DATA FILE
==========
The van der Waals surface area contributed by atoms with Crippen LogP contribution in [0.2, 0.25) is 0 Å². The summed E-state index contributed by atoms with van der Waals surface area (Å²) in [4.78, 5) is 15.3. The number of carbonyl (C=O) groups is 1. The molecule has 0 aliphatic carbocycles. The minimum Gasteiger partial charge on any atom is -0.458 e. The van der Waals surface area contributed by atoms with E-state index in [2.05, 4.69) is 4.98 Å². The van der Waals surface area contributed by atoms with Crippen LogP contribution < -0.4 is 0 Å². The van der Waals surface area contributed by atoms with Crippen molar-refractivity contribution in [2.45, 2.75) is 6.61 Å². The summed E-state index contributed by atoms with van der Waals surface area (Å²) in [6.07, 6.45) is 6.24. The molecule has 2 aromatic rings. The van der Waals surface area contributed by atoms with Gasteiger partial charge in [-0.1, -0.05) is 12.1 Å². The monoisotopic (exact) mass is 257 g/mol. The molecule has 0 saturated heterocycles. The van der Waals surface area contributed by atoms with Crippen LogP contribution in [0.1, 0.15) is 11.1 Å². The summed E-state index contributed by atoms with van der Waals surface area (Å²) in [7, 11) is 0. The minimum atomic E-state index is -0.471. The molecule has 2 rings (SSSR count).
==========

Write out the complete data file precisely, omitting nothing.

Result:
The van der Waals surface area contributed by atoms with Crippen LogP contribution in [0.2, 0.25) is 0 Å². The summed E-state index contributed by atoms with van der Waals surface area (Å²) in [4.78, 5) is 15.3. The number of carbonyl (C=O) groups is 1. The molecule has 0 aliphatic carbocycles. The minimum Gasteiger partial charge on any atom is -0.458 e. The van der Waals surface area contributed by atoms with E-state index in [2.05, 4.69) is 4.98 Å². The van der Waals surface area contributed by atoms with Crippen LogP contribution < -0.4 is 0 Å². The van der Waals surface area contributed by atoms with Crippen molar-refractivity contribution in [2.45, 2.75) is 6.61 Å². The summed E-state index contributed by atoms with van der Waals surface area (Å²) in [6.07, 6.45) is 6.24. The molecule has 2 aromatic rings. The van der Waals surface area contributed by atoms with Gasteiger partial charge in [-0.1, -0.05) is 12.1 Å². The monoisotopic (exact) mass is 257 g/mol. The molecule has 0 saturated heterocycles. The van der Waals surface area contributed by atoms with Crippen LogP contribution in [0.1, 0.15) is 11.1 Å². The summed E-state index contributed by atoms with van der Waals surface area (Å²) in [7, 11) is 0. The minimum atomic E-state index is -0.471. The molecule has 2 rings (SSSR count).